Chris Terry, the long time AHLer and Inline Hockey player, has recorded 3 goals, 2 assists, and the only shootout conversion of the Hurricanes’ season in five games. It appears Terry has finally built the confidence needed to play in the NHL. His soft hands and ability to carry the puck through the neutral zone has helped the Hurricanes possession in the offensive zone. He’s shown when carrying the puck he can make smart decisions and isn’t afraid to take a hit. Terry’s proven he earned a spot on the roster and while he continues to find himself in the right place at the right time, the only question is will he be able to produce consistently?

Face-offs are currently being dominated by the ‘Canes despite the departure of Manny Malholtra who lead the team in faceoff percentage last season. Leading the league at 57.4%, Riley Nashleads the team with 61.7% trailed by Jay McClemnt with 60.7%.

Although the Hurricanes haven’t gotten the results they may have anticipated, their recent effort as a whole has certainly had a positive impact and gives a positive outlook going forward.

However, the effort and hustle appears more noticeable without the key players in the lineup.  If effort like this was given by the entire roster, maybe their situation would bode better.

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Malkin's effort describes the type of work ethic given in recent contests by players who aren’t given outrageous substantial contracts.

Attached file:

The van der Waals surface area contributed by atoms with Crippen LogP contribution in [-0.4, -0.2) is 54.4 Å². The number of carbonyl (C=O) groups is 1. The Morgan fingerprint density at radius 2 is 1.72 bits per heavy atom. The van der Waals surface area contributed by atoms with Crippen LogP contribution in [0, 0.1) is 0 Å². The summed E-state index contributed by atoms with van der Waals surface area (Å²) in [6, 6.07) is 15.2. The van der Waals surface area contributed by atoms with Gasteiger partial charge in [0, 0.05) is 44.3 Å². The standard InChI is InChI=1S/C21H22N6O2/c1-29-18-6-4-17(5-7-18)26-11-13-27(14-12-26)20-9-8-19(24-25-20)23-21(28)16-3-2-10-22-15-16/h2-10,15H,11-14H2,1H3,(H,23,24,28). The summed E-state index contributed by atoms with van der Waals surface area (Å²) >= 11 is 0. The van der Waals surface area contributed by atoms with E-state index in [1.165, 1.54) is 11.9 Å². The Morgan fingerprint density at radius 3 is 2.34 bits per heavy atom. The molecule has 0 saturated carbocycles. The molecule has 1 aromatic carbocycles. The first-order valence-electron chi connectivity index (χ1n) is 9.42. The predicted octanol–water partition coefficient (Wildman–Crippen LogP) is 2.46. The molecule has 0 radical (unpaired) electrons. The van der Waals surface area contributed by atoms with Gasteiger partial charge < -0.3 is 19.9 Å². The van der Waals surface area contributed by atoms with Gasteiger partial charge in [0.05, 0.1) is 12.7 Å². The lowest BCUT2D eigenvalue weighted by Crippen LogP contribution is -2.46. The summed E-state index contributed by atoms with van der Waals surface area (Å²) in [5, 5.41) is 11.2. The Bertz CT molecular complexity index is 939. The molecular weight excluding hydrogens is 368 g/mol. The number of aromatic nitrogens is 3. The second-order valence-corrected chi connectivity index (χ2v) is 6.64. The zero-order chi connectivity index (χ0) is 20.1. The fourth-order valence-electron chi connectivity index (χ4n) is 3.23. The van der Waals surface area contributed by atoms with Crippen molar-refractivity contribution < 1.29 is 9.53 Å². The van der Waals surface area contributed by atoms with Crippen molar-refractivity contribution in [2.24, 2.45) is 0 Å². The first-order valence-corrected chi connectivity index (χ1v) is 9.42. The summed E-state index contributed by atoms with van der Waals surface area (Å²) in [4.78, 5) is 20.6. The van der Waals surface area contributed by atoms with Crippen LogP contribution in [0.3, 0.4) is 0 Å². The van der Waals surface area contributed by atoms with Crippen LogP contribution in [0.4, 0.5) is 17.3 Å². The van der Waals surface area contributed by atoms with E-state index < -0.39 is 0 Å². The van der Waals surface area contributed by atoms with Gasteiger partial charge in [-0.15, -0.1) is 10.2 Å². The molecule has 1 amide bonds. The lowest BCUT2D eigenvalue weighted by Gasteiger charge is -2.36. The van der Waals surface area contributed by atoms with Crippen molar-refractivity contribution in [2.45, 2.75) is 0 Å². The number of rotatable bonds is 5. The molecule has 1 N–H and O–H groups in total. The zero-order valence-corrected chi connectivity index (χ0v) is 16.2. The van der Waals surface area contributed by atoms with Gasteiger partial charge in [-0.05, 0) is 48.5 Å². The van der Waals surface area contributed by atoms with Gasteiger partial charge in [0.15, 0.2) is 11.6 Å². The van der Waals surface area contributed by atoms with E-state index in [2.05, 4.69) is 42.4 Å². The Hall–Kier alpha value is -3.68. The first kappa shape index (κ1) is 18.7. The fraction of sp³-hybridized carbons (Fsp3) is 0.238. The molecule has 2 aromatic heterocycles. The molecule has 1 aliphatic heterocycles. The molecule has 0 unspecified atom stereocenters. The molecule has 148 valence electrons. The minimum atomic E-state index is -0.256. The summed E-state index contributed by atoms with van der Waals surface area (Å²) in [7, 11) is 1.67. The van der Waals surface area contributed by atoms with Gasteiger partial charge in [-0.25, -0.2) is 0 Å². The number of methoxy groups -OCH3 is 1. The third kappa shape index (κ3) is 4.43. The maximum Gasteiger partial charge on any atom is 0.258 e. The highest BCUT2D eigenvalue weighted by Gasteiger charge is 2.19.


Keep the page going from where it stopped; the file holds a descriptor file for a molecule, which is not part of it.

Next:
With Alex Semin in the lineup, his effort compared to the rest of the team isn’t parallel. He hasn’t stepped up to the plate without other key players in the lineup as one might anticipate. Several times he was caught slipping on defense and losing his man against the Rangers. He’s a sniper, why is he thinking pass first? Right now the Hurricanes need goal production from him and they know he’s more capable of making it happen.

Communication issues have also been an area to brush up on. The Hurricanes new tactic of bringing the puck through the neutral zone to the blue line by a defenseman and dropping it back to a forward to carry it in to the attacking zone still has some kinks to work out. Sekera played the role of puck carrier number one and dropped it back to Riley Nash who wasn’t ready for it.

The goalie situation is still a work in progress, but it appears Anton Khudobin’s performance and numbers gives him the edge to be the top goaltender. Unlike Cam Ward, Khudobin is relaxed in the crease and isn’t fazed by traffic in front of him. Ward still doesn’t have the Conn Smythe confidence we’ve seen in the past and soft goals are still an area of concern. Khudobin has a 2.64 goals against average and .912 save percentage over three games while Ward has a 3.87 goals against average and a .846 save percentage in just two.

Winnipeg came out Tuesday night angry and determined to win after losing four straight. So far the Hurricanes have shown no such aggravation.

The positives are hard to take into account because they’ve yet to come to fruition.  Tlusty scores a hat trick and they still lose.  The Hurricanes score first and they still lose in extra time.   If they continue to work hard and play their game something good will come of it.  Peters is still adjusting to his role and it’s still early, but going winless in five games doesn’t give the glass half full outlook they need.